Will a tunnel solve these problems?

One proposed solution to the Delta’s water woes is to build a 35-to-40-mile-long tunnel that starts upstream of the Delta, near Sacramento, and routes water around the Delta before reconnecting with the southbound canal system. 

Former Gov. Jerry Brown promoted a two-tunnel project for eight years without success. Newsom has downsized the plan to one tunnel and hopes to begin construction within three years. 

Currently, major Delta pumps pull water from the heart of the estuary. This causes obstacles for migrating fish. In addition, the pumps are vulnerable to saltwater during low river flow and high ocean tides. A tunnel would shift water diversion miles upstream, which might alleviate these problems. Intakes would be several feet above present-day sea level, and the rivers would flow through the Delta and out to sea, which helps migrating fish.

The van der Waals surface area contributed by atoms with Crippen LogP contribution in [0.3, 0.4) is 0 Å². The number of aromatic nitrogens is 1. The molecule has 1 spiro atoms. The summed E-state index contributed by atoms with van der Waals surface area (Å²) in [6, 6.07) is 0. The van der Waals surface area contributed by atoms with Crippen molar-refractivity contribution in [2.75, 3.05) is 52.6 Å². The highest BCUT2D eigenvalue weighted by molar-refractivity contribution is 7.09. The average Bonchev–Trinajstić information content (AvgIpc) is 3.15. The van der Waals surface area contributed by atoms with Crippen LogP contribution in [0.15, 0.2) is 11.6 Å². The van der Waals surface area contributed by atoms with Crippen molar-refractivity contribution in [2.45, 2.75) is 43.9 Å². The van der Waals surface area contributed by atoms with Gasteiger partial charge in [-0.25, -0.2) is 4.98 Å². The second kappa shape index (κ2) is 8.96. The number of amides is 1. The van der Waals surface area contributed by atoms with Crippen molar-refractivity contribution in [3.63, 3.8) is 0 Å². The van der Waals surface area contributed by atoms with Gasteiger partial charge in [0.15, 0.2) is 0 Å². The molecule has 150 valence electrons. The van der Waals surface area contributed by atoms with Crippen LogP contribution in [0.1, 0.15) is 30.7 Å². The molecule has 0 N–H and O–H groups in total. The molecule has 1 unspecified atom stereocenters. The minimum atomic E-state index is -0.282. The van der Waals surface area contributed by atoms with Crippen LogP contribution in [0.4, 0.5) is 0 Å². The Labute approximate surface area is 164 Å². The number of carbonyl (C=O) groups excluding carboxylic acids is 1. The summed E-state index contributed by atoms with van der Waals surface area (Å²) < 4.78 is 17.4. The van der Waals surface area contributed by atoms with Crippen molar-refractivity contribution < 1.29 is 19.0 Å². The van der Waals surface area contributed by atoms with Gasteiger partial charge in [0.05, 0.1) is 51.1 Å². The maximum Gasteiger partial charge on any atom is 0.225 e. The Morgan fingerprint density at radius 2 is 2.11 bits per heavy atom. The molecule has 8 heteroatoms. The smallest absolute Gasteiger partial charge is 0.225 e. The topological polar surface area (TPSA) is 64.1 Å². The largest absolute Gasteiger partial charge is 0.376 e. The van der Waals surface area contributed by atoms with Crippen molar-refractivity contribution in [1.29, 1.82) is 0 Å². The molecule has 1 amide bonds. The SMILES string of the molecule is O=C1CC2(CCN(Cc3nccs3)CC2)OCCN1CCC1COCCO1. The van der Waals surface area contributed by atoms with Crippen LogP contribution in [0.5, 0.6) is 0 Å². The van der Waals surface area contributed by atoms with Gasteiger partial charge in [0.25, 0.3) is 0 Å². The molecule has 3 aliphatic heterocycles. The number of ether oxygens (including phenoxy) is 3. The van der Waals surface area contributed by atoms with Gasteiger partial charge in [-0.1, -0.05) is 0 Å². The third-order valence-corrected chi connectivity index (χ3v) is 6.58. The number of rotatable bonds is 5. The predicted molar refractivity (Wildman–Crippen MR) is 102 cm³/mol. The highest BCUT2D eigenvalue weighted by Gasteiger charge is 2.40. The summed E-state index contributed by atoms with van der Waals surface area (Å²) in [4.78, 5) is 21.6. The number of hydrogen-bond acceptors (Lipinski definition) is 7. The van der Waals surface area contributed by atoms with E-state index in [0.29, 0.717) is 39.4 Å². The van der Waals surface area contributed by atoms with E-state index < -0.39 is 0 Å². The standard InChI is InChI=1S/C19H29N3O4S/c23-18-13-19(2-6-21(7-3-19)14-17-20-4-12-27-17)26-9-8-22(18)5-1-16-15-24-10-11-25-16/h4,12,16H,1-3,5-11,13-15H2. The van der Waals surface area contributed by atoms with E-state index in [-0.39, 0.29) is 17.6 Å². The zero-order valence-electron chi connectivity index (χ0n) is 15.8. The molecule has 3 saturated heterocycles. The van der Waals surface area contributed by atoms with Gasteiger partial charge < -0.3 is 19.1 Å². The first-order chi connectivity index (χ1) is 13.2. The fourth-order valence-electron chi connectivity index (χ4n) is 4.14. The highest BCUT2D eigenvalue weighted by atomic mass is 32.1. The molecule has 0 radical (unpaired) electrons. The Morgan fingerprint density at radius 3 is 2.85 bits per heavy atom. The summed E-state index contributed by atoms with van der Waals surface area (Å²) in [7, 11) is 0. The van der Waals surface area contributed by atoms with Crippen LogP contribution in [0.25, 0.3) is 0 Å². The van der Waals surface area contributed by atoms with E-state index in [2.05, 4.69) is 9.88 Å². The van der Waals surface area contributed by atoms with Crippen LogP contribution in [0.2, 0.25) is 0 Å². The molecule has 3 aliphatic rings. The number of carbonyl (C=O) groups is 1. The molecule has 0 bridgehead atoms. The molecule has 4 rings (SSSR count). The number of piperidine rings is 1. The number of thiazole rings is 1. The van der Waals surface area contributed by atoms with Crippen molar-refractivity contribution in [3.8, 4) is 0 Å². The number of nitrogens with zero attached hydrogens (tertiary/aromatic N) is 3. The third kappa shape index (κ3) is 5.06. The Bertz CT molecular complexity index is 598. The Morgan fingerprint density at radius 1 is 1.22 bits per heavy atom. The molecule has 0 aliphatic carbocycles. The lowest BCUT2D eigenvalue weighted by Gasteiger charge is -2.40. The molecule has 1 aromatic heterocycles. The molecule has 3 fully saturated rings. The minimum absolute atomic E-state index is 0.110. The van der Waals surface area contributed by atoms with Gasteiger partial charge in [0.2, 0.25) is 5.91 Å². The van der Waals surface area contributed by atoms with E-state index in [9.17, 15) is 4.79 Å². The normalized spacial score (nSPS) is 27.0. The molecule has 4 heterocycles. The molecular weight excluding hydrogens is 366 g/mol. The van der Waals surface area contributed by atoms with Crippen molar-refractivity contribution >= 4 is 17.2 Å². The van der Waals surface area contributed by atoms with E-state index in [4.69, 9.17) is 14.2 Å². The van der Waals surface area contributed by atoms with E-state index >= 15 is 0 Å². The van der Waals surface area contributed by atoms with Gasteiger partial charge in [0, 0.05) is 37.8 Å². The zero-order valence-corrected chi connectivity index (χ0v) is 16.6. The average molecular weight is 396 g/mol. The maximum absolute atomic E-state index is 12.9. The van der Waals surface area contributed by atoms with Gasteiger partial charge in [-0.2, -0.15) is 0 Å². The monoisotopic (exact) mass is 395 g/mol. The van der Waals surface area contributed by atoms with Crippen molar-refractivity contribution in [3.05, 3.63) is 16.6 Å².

But the tunnel plan is extremely controversial. Many opponents worry it could harm the ecosystem by diverting too much water before it reaches the estuary. Excessive diversions could also allow saltwater to threaten farms and communities in the Delta area that rely on freshwater. Moreover, moving the diversion point upstream to avoid rising seas simply kicks that can down the road a few decades. 

The tunnel will cost an estimated $11 billion. Water suppliers, like the Metropolitan Water District of Southern California, which supports the project, would likely cover the cost, although details remain unsettled.

The proposed Delta tunnel could take one of two different paths — the Central Tunnel Corridor or the Eastern Tunnel Corridor.
Source: California Department of Water Resources